By Assemblyman Vince Polistina
There?s been a strange sight in recent months: Gov. Jon S. Corzine and Democratic legislative leaders standing with business groups touting the latest measure aimed at helping New Jersey commerce survive this economic crisis.
It is disingenuous, however, watching them pitch themselves as friends of business after spending the past decade implementing taxes and policies that have driven business from New Jersey. Faced with large-scale job loss, Trenton?s Democrats have had no choice but to take half steps in hopes of reversing some of the colossal damage they?ve done to jobs in New Jersey.
Since 2002, New Jersey has grown private jobs slower than Pennsylvania, New York, Connecticut and 38 other states as Democrats acted 103 times to increase taxes – many of which have targeted business making New Jersey one of the most expensive, least desirable place to keep or create jobs.
New Jersey lost more than 60,000 jobs last year ? a staggering figure that leading economists say could quadruple by 2011. The state?s unemployment fund pays out $45 million every week and its rolls grow by the day. It has become a ticking time bomb which could have been easily avoided if we did not have irresponsible diversions from the dedicated fund over the past 10 years. As it stands now, the almost-bankrupt fund will trigger yet another tax on business and a vicious cycle in which more hard-working families would be dealt a layoff.
Recently, Trenton Democrats have enacted woefully overdue measures to improve the corporate tax code and have attempted to siphon money to business to spur growth. They rely largely on taxpayer-funded public construction projects to create jobs.
They have not made the wholesale changes needed so that New Jersey can be a leader of private-sector job growth ? as it was just a decade ago ? and not a state that bobs with national averages, a goal our Democratic leaders seem to covet.
To improve our state?s standing with business, we must permanently repeal some of the onerous taxes Democrats have slapped on business such as a 2.5 percent fee on commercial development that has stymied development and job growth, a 16 percent increase to the sales tax that hurts business and consumers and a tax on the taxes businesses were already paying.
We also must improve the way we treat business and the projects that will help them grow, instead of bogging down proposals in our state?s maze of bureaucracy. It should be embarrassing to our governor and the legislative leaders that there are currently tens of thousands of applications pending before various bureaucracies in this state – applications that could help stimulate economic growth if they were not just sitting and waiting for years to obtain approval.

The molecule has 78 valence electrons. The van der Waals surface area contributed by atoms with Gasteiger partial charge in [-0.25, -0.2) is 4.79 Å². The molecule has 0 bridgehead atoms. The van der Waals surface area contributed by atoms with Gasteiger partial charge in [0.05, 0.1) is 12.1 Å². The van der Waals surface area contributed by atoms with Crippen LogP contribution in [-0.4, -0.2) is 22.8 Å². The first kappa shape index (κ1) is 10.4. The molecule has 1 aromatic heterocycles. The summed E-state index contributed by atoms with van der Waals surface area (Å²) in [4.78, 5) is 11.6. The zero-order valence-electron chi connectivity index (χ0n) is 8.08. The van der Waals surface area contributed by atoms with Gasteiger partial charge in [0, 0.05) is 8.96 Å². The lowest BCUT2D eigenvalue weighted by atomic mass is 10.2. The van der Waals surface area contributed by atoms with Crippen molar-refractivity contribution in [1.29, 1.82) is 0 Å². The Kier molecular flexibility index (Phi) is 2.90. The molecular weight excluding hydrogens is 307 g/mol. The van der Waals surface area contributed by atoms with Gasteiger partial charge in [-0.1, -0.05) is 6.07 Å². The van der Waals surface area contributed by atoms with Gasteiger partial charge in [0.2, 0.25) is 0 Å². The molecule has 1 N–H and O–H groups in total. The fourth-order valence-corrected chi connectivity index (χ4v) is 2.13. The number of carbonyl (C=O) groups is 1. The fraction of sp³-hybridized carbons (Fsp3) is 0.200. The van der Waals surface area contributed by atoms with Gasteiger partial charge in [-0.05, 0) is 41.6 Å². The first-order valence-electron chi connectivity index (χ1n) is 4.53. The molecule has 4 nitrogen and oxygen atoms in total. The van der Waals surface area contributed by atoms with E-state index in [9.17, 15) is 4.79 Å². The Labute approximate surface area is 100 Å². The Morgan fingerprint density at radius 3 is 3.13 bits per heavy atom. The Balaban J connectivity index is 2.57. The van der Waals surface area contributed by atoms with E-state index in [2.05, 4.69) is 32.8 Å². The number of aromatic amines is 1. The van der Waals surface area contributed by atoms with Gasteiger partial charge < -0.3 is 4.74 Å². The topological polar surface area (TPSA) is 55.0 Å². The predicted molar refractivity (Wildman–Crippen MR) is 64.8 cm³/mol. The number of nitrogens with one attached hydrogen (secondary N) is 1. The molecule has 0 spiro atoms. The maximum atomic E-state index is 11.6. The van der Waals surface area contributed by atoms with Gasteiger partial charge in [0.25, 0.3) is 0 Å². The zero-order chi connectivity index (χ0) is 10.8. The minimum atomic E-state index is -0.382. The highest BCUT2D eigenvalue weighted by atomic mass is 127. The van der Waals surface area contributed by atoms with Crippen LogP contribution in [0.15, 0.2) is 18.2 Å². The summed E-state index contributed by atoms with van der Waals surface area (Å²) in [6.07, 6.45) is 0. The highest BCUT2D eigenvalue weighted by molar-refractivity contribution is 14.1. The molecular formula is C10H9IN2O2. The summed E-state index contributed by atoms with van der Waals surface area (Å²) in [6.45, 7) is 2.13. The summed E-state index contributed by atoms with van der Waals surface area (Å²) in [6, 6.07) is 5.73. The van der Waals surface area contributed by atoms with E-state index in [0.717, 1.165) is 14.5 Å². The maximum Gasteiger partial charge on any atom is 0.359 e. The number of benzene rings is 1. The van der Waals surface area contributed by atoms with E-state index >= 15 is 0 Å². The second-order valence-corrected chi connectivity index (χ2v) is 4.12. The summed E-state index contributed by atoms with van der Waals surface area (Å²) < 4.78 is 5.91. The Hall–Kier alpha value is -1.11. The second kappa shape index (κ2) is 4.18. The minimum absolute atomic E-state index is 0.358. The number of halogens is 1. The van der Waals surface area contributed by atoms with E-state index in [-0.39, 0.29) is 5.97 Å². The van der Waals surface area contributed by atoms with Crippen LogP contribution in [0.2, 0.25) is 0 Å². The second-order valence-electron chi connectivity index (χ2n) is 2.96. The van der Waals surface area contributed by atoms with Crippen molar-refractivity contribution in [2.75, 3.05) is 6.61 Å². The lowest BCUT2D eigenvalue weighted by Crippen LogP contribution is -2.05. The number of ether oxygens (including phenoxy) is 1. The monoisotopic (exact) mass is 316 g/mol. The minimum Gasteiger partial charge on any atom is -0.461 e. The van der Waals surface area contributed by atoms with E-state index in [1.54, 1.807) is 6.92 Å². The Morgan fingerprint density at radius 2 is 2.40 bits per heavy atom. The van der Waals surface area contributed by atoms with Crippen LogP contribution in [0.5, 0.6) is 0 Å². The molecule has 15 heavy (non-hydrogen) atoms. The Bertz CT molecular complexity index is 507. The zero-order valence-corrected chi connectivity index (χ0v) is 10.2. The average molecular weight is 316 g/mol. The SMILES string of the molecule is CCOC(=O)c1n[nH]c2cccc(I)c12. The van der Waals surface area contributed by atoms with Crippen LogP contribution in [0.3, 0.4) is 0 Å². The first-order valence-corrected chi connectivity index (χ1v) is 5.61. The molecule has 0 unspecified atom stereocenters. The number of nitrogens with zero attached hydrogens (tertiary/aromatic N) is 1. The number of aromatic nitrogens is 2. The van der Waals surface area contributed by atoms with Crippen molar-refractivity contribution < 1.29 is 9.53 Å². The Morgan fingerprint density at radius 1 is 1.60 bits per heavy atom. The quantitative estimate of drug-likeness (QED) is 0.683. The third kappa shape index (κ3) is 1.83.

The state also needs to pay special attention needs to Atlantic City to ensure that we do everything we can to facilitate the 15 ? 20 billion dollars worth of investment that has been placed on hold. The scant resources that the state has must be spent in a targeted way to keep projects moving and people working rather than the scattered, piece-meal approach Trenton has provided so far.
Finally, instead of relying on gimmicks, such as giving a business $3,000 for a hire it was probably going to make anyway, we should offer real investments to keep businesses up and running. The misguided approach taken by our leaders to try to figure out how they believe our money should be spent needs to end. Rather, our focus must be on what we need to do at all levels of government to work together to provide incentives for businesses looking to locate in New Jersey and to provide a regulatory environment that is easy for these businesses to navigate.
Without these changes, New Jersey will continue to fall behind other states, instead of relying on its geography and talented people to become the economic engine it was as recently as the 1990s.
If our Democratic leaders had kept that engine running when they assumed power in New Jersey, we would probably still feel the impacts of the national recession. But perhaps we would not be in such a dire situation where one in 10 of our friends, family and neighbors will likely be sent to the unemployment line by the year?s end.
Our citizens deserve better leadership out of Trenton and I will continue to advocate policies that will help private-sector business create jobs so that we, our friends and families can continue in one of life?s basic pursuits ? having the opportunity of a job and ability to work hard to provide for their families.